My rating: 4 of 5 stars
3.5 stars, rounded up to 4.
This book is about teenagers, but is definitely an “adult” book: it shows the gritty, seedy underbelly of a world where everyone looks ok on the surface, but underneath, is a complex personality filled with conflict.
The book loosely follows a first-year teacher at Mill Valley High School, an upper-class SAN Francisco suburban high school where her core group of students seem to have it all: from the material to good looks, bright futures, etc. But each of them harbors an intense secret – all strung together by one tragedy in eighth grade. As Miss Nicholls tries to understand her students, she is pulled into a world where nothing is what it seems.
The book is set up so that Molly Nicholls, the teacher, narrates every other chapter, while one student tells theirs in the alternating chapters. It’s an interesting approach, but the timeline gets really confusing. There’s a couple of events which center the narrative, but it’s really all over the place.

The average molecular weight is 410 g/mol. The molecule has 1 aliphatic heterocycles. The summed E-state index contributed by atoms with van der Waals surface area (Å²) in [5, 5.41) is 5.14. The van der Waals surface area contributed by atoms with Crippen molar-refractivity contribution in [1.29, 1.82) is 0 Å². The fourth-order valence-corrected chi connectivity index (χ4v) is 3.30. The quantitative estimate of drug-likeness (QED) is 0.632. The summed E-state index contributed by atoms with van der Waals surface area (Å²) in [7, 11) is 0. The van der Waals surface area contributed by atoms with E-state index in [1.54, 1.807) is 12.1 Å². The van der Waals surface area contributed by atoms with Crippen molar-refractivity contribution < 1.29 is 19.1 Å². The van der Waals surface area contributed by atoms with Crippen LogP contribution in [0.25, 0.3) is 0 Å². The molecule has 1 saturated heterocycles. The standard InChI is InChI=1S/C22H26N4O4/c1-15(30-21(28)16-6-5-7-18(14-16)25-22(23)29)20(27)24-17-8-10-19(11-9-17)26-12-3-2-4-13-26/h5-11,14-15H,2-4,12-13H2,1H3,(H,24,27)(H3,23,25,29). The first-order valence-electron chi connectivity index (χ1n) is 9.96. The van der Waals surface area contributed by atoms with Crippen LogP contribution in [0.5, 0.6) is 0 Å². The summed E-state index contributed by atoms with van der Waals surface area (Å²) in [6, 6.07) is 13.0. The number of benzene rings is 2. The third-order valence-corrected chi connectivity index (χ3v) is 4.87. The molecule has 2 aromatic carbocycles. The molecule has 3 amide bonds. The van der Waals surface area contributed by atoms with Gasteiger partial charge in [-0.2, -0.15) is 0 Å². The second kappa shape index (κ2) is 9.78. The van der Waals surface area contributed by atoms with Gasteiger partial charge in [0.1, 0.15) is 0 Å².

Also, if you’re looking for happy endings, this book is not it. It’s very short in good feelings. But it did keep my attention until the end. I really wanted to know what happened to these kids, good or bad. The story was good, if a little (ok, a lot) depressing.
Perhaps if there had been some overarching positive ending to take away, I might have rated the book higher. But in the end, while I did want to know what happened, when I found out, I was really bummed. Like, there’s not a lot to grasp onto here.
I mean, I get that it’s a cautionary tale, but Jay-sus.
I would definitely read this author again, she very clearly has great storytelling skills. I just wish this book had been slightly different.